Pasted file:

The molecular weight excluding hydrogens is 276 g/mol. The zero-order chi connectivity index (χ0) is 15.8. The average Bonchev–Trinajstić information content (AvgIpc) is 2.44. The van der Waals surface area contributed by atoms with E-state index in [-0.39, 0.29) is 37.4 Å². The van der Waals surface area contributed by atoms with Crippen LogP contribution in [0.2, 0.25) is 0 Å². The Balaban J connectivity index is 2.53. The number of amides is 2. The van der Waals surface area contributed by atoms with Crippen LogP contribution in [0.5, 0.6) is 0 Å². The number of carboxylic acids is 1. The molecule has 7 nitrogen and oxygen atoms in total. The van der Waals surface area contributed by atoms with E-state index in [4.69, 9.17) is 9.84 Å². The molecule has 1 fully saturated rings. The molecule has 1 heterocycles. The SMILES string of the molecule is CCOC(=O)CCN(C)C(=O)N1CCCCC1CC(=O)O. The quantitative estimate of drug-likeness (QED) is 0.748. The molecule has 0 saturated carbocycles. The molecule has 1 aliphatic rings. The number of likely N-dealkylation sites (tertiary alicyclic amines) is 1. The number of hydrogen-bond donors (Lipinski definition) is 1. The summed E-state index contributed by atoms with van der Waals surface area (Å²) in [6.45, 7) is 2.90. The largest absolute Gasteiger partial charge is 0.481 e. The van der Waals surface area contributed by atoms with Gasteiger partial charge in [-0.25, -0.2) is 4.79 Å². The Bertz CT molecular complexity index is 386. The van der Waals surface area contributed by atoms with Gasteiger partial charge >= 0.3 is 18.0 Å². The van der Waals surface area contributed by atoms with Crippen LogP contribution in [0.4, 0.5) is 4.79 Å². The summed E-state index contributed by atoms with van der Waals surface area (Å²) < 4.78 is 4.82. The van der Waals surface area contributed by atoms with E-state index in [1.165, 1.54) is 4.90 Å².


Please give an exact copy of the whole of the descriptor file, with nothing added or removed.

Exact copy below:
The molecular weight excluding hydrogens is 276 g/mol. The zero-order chi connectivity index (χ0) is 15.8. The average Bonchev–Trinajstić information content (AvgIpc) is 2.44. The van der Waals surface area contributed by atoms with E-state index in [-0.39, 0.29) is 37.4 Å². The van der Waals surface area contributed by atoms with Crippen LogP contribution in [0.2, 0.25) is 0 Å². The Balaban J connectivity index is 2.53. The number of amides is 2. The van der Waals surface area contributed by atoms with Crippen LogP contribution in [0.5, 0.6) is 0 Å². The number of carboxylic acids is 1. The molecule has 7 nitrogen and oxygen atoms in total. The van der Waals surface area contributed by atoms with E-state index in [4.69, 9.17) is 9.84 Å². The molecule has 1 fully saturated rings. The molecule has 1 heterocycles. The SMILES string of the molecule is CCOC(=O)CCN(C)C(=O)N1CCCCC1CC(=O)O. The quantitative estimate of drug-likeness (QED) is 0.748. The molecule has 0 saturated carbocycles. The molecule has 1 aliphatic rings. The number of likely N-dealkylation sites (tertiary alicyclic amines) is 1. The number of hydrogen-bond donors (Lipinski definition) is 1. The summed E-state index contributed by atoms with van der Waals surface area (Å²) in [6.45, 7) is 2.90. The largest absolute Gasteiger partial charge is 0.481 e. The van der Waals surface area contributed by atoms with Gasteiger partial charge in [-0.25, -0.2) is 4.79 Å². The Bertz CT molecular complexity index is 386. The van der Waals surface area contributed by atoms with Gasteiger partial charge >= 0.3 is 18.0 Å². The van der Waals surface area contributed by atoms with Crippen LogP contribution in [0.4, 0.5) is 4.79 Å². The summed E-state index contributed by atoms with van der Waals surface area (Å²) < 4.78 is 4.82. The van der Waals surface area contributed by atoms with E-state index in [1.165, 1.54) is 4.90 Å².